scholars, as to their progress in Greek and Latin. And fittest to unutterable thought The breeze-like motion and the self-born carol;

Morbidly shy, he shrank from mixing in society,

and in his walks would as soon have met a lion as Thou fairy voyager ! that dost float In such clear water, that thy boat

a lady in his path . He had the very soul of May rather seem

honor, and carried with him in every word and To brood on air then on an earthly stream.

gesture the evidence of a manly and cordial nature.”

From the lessons of this hardy northern Ilartley After the lapse of many a chequered year these Coleridge derived at least as much benefit as from verses retained their applicability, and were forci- the Greek Grammar composed for him by his bly brought back tv the memory even of strangers, father-a monument of paternal affection and induswho chanced to mark the subject of them as he iry, not a little characteristic; beginning as it does paced irregularly about, with a vague grace, caught with a philosophic disclaimer of philosophy, proin some siream of thought-with feel that seemed ceeding io the complexities of gender and case, and almost unable to keep their hold of the ground, ex- ending with a pregnant essay on the connection tended arms, a glowing cheek, and an eye still between Idolatry and Atheism. It was a literary youthful, flashing beneath long white locks that curiosity, well worthy of preservation, and will floated on the air. Wordsworth also indulged in remind the reader of Milton's logico-poetical exerprophecy.

cise, which begins with “Ens” and “PredicaNature will either end thee quite ;

ment," and concludes with “Rivers arise !!! Or, lengthening out thy season of delight,

One of the chief advantages which Hartley Preserve for thee, by individual right,

Coleridge derived from his school-residence was, A young lamb's heart among the full-grown flocks. that it afforded him an opportunity of being much

in the society of Mr. Wordsworth. It was at this Half the promise was granted if the other half time also that at his beautiful seat, Elleray, he bewas scattered to the winds. The season of delight came acquainted with Professor Wilson, “ who conhad past away; but even when the autumnal pas- tinued to the last one of his kindest friends.": Sir tures had become flecked with patches of monitory George Beaumont and Mr. Basil Montague were also snow,

the young lamb's heari” remained. among his friends. His biographer remarks, “It The philosopher, whose metaphysical principles was so, rather than by a regular course of study, ended in the most advanced spiritualism, was, at that he was educated-by desultory reading, by the period of his son's birth, in the materialist the living voice of Coleridge, Southey and Wordsstage of his progress; and it was to the enthusiasm worth, Lloyd, Wilson, and De Quincey; and, with which he then regarded the speculations of again, by homely familiarity with town's folk and David Hartley, that thai son owed his name. He country folk of every degree; lastly, by daily reacquired at a very early date those habits of ab- curring hours of solitude-by lonely wanderings stract thought which characterized his boyhood, with the murmur of the Brathay in his ear.” At though apparently the system of the young psychol- a later period of his life he was described as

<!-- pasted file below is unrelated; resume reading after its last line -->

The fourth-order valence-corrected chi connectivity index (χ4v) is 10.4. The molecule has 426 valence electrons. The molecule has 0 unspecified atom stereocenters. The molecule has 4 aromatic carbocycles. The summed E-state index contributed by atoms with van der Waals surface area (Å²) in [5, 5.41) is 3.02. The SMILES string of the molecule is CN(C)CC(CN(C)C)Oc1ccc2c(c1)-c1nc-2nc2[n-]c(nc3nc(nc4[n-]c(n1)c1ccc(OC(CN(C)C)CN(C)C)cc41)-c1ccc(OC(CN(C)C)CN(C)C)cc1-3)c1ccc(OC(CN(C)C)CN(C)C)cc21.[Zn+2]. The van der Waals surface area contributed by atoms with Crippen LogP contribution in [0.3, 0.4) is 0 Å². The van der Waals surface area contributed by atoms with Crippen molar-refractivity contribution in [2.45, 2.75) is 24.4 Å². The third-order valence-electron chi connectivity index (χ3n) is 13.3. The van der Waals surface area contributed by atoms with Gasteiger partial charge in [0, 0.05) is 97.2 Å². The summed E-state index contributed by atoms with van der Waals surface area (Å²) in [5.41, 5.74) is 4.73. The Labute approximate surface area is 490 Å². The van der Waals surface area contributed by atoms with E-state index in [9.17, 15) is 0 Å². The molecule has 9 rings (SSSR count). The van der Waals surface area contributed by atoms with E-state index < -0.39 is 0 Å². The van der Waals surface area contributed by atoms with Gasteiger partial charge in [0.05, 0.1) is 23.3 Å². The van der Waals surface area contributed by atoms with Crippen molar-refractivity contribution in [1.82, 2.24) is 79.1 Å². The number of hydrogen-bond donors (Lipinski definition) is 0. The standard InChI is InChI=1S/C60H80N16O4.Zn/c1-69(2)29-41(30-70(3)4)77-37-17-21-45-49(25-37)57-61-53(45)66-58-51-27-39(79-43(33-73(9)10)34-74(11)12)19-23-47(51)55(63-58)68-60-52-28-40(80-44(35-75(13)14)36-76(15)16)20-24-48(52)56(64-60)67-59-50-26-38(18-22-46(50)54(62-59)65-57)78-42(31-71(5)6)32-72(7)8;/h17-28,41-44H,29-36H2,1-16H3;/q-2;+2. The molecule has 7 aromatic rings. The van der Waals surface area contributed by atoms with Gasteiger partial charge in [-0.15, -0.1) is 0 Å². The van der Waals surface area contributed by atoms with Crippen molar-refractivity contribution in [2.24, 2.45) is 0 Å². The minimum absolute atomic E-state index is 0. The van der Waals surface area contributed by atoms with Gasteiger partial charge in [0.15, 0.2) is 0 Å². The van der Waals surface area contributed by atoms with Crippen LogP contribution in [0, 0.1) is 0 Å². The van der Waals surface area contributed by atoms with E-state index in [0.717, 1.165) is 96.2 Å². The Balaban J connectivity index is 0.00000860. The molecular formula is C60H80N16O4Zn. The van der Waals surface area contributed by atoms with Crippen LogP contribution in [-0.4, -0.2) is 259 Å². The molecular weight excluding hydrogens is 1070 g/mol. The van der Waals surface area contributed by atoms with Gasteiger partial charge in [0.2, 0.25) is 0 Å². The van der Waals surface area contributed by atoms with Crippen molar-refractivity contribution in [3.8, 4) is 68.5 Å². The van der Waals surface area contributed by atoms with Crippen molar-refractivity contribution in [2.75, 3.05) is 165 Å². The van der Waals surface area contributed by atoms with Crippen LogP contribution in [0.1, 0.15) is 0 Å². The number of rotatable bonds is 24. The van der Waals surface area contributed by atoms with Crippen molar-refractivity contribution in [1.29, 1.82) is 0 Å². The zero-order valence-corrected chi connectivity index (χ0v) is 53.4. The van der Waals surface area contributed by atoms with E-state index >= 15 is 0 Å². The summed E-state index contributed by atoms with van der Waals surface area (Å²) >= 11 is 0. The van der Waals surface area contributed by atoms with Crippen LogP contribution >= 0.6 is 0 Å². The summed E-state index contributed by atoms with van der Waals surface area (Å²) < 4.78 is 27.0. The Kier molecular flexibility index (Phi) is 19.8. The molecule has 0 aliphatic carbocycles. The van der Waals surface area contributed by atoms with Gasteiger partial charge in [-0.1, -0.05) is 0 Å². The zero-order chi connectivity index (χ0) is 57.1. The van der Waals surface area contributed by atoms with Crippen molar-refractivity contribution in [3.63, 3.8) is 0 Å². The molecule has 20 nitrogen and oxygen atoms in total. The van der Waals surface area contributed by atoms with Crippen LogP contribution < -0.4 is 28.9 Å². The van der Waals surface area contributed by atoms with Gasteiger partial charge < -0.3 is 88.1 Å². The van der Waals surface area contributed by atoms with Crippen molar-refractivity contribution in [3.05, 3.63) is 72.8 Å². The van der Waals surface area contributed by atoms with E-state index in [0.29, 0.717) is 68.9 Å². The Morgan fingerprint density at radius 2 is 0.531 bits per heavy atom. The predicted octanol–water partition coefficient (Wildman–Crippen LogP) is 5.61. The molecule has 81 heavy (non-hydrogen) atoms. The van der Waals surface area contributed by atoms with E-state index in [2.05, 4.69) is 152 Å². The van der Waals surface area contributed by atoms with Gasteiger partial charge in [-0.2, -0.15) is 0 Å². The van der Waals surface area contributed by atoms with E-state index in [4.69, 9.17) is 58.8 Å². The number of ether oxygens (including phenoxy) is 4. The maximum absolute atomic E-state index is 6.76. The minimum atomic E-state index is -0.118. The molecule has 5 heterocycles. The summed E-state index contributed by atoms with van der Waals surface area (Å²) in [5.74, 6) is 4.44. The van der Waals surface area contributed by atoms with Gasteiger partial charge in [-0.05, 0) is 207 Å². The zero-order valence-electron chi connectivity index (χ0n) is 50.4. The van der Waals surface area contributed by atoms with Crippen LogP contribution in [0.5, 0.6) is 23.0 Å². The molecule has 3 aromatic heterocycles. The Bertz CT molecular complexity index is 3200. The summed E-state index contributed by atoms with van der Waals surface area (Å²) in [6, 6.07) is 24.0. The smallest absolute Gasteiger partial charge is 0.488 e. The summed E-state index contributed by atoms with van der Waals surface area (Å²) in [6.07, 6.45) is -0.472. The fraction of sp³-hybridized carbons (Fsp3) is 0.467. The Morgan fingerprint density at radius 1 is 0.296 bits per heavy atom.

like ogist tended at least as much in the direction of the Wye, a wanderer through the woods.” At Berkeley as of Hartley. The following curious school he had much liberty. He never played with anecdote was preserved in a diary kept by Mr. the other boys, and probably never fought with Henry Crabbe Robinson :-" Hariley Coleridge, them. He was not sufficiently adroit for ordinary, when about five years old, was asked a question sports, and his uncle used to tell him that he had about himself being called Hartley. ( Which two left hands. In his lessons he was neither Hartley?' asked the boy. Why, is there more stupid nor unusually quick. He had no school than one Hartley? Yes,' he replied ; there's a friendships ; but his companions admired him for deal of Harileys.' • Ilow so?' There 's Picture his singularity, and loved him for the fascinating Hartley, (llazlitt had painted a portrait of him,) skill with which he told them tales.

His powers and Shadow Hartley; and there's Echo Hartley, in this respect seem to have equalled those of the and there's Catch-me-tast Hartley ;' at the same Sultana Scheherczade, though his aim was much time seizing his own arm with the other hand very less practical : eagerly-an action which shows that his mind

It was not by a series of tales, but by one continumust have been drawn to reflect on what Kant calls the great and inexplicable mystery, viz., that ous tale, regularly evolved, and possessing a real man should be both his own subject and object, and night after night, as we lay in bed ... during a

unity, that he enchained the attention of his auditors, that these two should be one. At the same early age," continued Coleridge, “ Hartley used to be in together. This enormous romance, far exceeding in

space of yeirs, and not unfrequently for hours agony of thought-puzzling himself about the length, I should suppose, the compositions of Calprereality of existence. As when soine one said to nede, Scudery, or Richardson, though delivered withhim, . It is not now; but it is to be.' But,' said out premeditation, had a progressive story with many he, if it is to be, it is.'” The relation of the turns and complications, with salient points recurring potential to the actual, we must grant to be a at intervals, with a suspended interest varying in somewhat hard riddle for a child of five years old. intensity, and occasionally wrought up to a very high

From the age of about seven, and during a large pitch, and at length a catastrophe and a conclusion. part of his boyhood, Hartley Coleridge resided

He spoke without hesitation, in language as with his uncle, Mr. Southey, at Keswick. In vivid as it was flowing: This power of improvisation 1808 he was placed with his brother at school at he lost, or conceived himself to lose, when he began Ambleside, under the care of the Rev. Mr. Dawes,

the practice of written composition. to whom Mr. Coleridge pays a just tribute of At a still earlier period, however, his marvellous respect :-"He was a man of lofty stature, and power of continuous narration had been yet more